GET THE FREE NATIONAL CYBER SECURITY APP FOR YOUR PHONE AND TABLET
AMHERST, N.Y. (WIVB) – Hackers are targeting computer printer networks on college campuses–and the University at Buffalo was on the hit list.
An Anti-Semitic network of computer hackers is taking credit for a series of cyberattacks, remotely hijacking computer printers, spewing out hateful flyers promoting a network of hackers called The Daily Stormer.
One of those flyers turned up on a computer printer in Park Hall on the University at Buffalo’s North Campus. The printer is used by the Psychology Department on the second floor, where data analyst Seth Frndak and his co-workers discovered the racist publication as they were reporting to work.
“We found the flyer on the printer. We were shocked, we could not believe it was there. That was a horrible and disgusting thing to see.”
University at Buffalo officials confirmed multiple printers were hacked, and measures are being taken to make sure it doesn’t happen again.
But UB is not the only campus to be hacked this way. The University of Maryland was the target of a recent cyberattack, which also seized control of printers, spewing out the same Anti-Semitic message.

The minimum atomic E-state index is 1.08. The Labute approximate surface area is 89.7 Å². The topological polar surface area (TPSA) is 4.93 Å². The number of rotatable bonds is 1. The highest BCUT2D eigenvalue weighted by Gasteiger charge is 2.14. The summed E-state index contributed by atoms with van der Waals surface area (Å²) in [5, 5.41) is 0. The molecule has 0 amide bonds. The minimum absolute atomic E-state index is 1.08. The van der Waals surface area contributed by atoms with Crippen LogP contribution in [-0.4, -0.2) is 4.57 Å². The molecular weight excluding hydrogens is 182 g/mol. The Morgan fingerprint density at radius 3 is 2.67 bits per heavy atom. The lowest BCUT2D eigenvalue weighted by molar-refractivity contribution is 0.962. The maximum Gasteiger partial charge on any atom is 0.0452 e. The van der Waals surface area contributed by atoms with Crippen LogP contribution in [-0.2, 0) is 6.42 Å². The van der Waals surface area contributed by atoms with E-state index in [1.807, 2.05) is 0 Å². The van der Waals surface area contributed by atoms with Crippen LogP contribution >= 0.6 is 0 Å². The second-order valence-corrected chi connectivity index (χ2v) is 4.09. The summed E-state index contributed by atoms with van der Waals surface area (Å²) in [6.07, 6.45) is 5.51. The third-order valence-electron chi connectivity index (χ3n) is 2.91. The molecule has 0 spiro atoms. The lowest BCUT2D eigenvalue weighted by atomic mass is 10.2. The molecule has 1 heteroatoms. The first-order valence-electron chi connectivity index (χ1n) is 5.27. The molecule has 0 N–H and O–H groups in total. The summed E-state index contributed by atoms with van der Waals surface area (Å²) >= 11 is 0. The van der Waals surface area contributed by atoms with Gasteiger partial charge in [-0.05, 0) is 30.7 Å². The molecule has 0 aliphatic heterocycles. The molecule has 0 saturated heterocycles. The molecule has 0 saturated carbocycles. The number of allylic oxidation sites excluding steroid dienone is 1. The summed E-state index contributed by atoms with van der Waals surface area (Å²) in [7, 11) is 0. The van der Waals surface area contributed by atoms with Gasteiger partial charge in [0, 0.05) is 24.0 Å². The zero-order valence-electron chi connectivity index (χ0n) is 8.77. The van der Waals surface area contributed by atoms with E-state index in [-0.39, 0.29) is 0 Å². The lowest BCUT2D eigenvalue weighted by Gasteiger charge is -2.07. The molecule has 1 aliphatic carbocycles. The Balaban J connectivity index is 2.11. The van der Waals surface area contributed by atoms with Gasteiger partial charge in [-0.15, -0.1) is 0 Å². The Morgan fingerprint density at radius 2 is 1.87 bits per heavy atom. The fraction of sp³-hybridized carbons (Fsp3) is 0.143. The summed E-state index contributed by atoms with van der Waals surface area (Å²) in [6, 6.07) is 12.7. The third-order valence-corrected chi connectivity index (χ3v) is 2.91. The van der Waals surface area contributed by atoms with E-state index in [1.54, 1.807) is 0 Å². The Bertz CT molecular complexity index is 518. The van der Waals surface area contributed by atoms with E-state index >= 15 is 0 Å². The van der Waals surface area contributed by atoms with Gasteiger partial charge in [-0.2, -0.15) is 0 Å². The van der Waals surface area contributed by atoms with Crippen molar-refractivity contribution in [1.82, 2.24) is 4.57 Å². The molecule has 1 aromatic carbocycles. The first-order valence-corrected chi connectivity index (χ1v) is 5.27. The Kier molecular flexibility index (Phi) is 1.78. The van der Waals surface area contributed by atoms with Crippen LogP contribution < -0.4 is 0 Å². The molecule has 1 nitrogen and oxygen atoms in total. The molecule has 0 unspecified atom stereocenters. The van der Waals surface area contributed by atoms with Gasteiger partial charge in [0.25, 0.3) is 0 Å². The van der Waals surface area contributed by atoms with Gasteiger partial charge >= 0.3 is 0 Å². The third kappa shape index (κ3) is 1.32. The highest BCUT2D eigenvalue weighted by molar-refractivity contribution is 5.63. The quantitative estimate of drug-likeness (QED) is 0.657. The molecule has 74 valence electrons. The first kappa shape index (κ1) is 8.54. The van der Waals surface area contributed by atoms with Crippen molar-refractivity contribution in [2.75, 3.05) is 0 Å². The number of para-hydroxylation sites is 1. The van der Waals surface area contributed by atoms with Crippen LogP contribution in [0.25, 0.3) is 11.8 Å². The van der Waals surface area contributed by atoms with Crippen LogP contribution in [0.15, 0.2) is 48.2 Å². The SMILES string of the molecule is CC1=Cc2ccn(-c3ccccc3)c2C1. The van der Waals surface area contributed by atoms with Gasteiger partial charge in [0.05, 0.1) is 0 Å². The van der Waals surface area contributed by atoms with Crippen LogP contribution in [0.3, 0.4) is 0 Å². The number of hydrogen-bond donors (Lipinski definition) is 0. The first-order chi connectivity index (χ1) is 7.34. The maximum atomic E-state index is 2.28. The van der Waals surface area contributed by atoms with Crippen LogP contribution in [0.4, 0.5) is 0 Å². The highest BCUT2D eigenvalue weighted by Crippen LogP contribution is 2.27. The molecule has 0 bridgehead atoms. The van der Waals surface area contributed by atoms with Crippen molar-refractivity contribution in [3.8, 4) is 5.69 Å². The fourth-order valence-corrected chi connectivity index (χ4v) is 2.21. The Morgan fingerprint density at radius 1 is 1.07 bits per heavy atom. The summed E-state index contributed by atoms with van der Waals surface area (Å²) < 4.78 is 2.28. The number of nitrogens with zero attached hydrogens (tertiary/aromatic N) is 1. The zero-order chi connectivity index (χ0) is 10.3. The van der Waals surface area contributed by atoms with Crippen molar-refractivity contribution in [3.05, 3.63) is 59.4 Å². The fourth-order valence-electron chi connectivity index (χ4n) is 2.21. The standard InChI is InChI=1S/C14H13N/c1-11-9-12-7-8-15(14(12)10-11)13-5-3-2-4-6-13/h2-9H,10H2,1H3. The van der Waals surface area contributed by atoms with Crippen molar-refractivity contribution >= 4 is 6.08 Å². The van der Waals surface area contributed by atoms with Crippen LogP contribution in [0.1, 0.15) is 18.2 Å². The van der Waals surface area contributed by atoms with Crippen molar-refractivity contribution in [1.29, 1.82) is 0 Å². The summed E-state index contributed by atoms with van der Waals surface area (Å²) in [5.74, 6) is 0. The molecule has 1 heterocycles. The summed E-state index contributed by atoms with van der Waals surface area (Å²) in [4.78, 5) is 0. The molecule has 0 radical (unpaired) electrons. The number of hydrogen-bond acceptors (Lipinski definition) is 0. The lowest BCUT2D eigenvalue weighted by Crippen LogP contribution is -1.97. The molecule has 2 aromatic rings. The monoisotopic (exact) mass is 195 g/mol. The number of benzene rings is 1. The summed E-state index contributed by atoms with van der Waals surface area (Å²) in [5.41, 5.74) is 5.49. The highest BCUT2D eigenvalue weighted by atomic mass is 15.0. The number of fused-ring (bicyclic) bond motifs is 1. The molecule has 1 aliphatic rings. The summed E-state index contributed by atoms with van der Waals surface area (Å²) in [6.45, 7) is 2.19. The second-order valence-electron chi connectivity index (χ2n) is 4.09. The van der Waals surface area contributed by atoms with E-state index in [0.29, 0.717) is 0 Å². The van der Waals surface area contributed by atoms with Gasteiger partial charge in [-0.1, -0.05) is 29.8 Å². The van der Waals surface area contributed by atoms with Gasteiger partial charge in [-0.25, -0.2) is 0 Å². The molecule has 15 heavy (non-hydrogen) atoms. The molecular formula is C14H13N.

A member of the network, Andrew Auernheimer is taking credit for the hacks. He summed up his motivation in a YouTube video, “I feel like America is in a cultural decline.”
In addition to Maryland, officials have identified similar attacks at the University of Southern California, University of Wisconsin, University of Massachusetts-Amherst, Brown University, and Princeton University.
UB issued a statement condemning the cyberattack saying in part, “racist and discriminatory behaviors or conduct have no place at the University at Buffalo, and will not be tolerated.”
“Diversity, inclusion and mutual respect are strongly held values of our university. We are committed to upholding these values at all times.”
Frndak said, he and his co-workers were actually relieved to find out they were not targets of the hateful attack, “We knew that it wasn’t just something internal, that it was a wide hacking thing.”
While UB was just the latest target, Auerheimer was part of a group that launched a cyberattack on AT&T servers in 2010. He was initially convicted on charges of fraud and conspiracy, but the conviction was later overturned on appeal.